ARM server upstart Calxeda has 'fessed up about the innards of its next wave of low-power server chips – but should Intel be worried?
The "Midway" processor family, aka the ECX-2000, was announced today, and succeeds the ARM Cortex-A9-based ECX-1000 range. Calxeda has refined its system-on-a-chip (SoC) design so that it can hit higher clock rates and benefit from a big jump in cache memory; the silicon has also been successfully tested with a broader range of software, such as Ubuntu 13.10.
Midway is pin compatible with its predecessor, so those who bought earlier systems can rip out an ECX-1000 and slap in a new chip, if they want. It will also be compatible with its own successor, Sarita, a 64-bit SoC.
Each 32-bit Midway chip consists of a four-core ARM Cortex-A15 package clocked from 1.1GHz to 1.8GHz, along with a dual-core ARM Cortex-A7 processor for management services, a broad set of I/O controllers, 10Gbps Ethernet and a beefy 4MB L2 cache.
Total power consumption for the SoCs, including their network fabric links and other elements such as the server RAM memory, should range from 8W at 1.1Ghz to 12W at 1.8Ghz, we understand.
"We are finalizing the TDP [thermal design power] measurements in the next few weeks and will update our website at that time," a Calxeda spokesperson told El Reg via email.
One of the A7 cores handles system and power management and remote control capabilities, while the other can be programmed by enterprises to suit their requirements. This gives companies a greater degree of control over their chips and lets them increase the performance of base apps by offloading work to the SoC-bundled wimpy ARM core.
The Midway chips support the KVM and Xen hypervisors, and have been officially certified by Canonical as compatible with Ubuntu 13.10, and the new OpenStack Havana release. HP will make the Midway chips available in its massively multi-core "Moonshot" microserver.
Let's see what's watt
Since this is an ARM chip, the system sips power rather than chugs it; an ECX-2000-equipped server will probably draw between 10W and 20W, including memory and fans and so on, we reckon. For companies that buy chips in the thousands, such as Facebook whose supply czar Frank Frankovsky recently took a board role at Calxeda, the power differences are beguiling.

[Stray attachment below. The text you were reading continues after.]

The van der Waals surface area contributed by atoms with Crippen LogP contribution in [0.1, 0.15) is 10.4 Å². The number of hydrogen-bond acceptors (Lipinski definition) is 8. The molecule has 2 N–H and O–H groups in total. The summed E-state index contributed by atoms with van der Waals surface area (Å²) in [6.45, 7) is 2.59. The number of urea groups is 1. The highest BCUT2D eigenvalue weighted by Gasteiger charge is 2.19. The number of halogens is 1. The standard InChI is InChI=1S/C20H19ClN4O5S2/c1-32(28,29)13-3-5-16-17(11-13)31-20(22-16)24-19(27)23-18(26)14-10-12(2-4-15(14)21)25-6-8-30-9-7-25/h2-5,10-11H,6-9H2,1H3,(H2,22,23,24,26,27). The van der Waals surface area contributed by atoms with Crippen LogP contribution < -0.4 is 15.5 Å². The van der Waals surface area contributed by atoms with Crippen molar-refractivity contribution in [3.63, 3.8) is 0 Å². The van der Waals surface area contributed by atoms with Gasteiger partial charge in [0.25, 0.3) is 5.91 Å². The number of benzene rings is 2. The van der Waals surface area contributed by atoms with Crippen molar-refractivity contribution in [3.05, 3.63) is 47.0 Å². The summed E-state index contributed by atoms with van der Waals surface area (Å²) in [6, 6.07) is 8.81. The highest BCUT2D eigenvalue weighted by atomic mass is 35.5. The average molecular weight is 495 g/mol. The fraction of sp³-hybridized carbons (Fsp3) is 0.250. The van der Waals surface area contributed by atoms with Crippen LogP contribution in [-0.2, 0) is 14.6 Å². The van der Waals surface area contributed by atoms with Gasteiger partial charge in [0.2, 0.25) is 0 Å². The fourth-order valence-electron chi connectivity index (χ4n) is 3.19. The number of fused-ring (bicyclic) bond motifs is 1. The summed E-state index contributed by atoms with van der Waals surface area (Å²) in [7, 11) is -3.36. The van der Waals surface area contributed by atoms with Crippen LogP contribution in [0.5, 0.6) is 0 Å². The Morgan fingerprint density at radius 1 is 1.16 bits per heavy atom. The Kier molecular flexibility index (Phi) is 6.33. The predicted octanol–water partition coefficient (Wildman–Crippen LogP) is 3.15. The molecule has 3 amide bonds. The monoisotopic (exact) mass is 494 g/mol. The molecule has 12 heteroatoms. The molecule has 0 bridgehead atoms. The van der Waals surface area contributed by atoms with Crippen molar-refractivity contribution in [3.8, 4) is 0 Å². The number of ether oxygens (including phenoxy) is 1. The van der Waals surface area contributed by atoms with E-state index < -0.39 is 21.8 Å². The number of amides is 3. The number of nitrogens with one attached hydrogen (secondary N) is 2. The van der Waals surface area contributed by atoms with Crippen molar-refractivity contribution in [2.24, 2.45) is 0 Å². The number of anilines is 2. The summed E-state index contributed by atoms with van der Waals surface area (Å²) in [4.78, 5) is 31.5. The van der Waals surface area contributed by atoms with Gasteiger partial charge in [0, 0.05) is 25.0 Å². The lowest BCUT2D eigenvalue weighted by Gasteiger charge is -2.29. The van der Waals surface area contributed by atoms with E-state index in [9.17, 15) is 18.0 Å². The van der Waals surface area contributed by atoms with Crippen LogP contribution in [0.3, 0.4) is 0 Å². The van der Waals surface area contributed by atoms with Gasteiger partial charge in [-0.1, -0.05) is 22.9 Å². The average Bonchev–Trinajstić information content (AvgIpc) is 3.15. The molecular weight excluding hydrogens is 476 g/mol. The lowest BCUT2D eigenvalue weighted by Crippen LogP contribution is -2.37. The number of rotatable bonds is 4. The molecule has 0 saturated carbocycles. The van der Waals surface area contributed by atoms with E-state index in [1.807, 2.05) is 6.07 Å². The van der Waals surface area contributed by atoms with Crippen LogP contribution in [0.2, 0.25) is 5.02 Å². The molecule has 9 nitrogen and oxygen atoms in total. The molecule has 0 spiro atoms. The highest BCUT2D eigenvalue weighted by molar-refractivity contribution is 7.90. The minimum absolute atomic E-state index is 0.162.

The chips are due to be sampled this year with beta systems shipping just in time for Christmas, and general availability projected for some time during the first half of next year.
Intel has been watching the rise of ARM for some years now and continues to say that the workloads will never comprise more than a small percentage of the total data center market.
That hasn't stopped Chipzilla trying to take on the burgeoning ARM ecosystem, mind, and this year it refreshed its Atom range to take on the threat posed by the power-sipping ARM horde.
Now Calxeda is comparing its ECX-2000 with the new Intel Avotons and it's not pretty: the 9W Avoton C2530 lacks a native fabric switch, has no management engine, and only has a 2MB cache.
"None of the Avoton SKUs have the 10Gb Network, Fleet Fabric switch, or management and offload Fleet Engines that we've based our offering on, so we picked the part that was the closest to 'apples to apples' with respect to anything else," a Calxeda spokesman told us via email.
Other Avoton systems such as the C2730 (4MB cache, 1.7GHz) or the C2750 (4MB cache, 2.4GHz) trounce Calxeda's silicon, but have very high power consumption at 12W to 20W.
For now Intel is able to field low-power 64-bit chips, while Calxeda can only speak hopefully of the 64-bit Cortex-A57-based "Sarita" platform, which should come along in late 2014 – at which point the community will be better able to assess the promises of ARM versus the realities of Intel. ®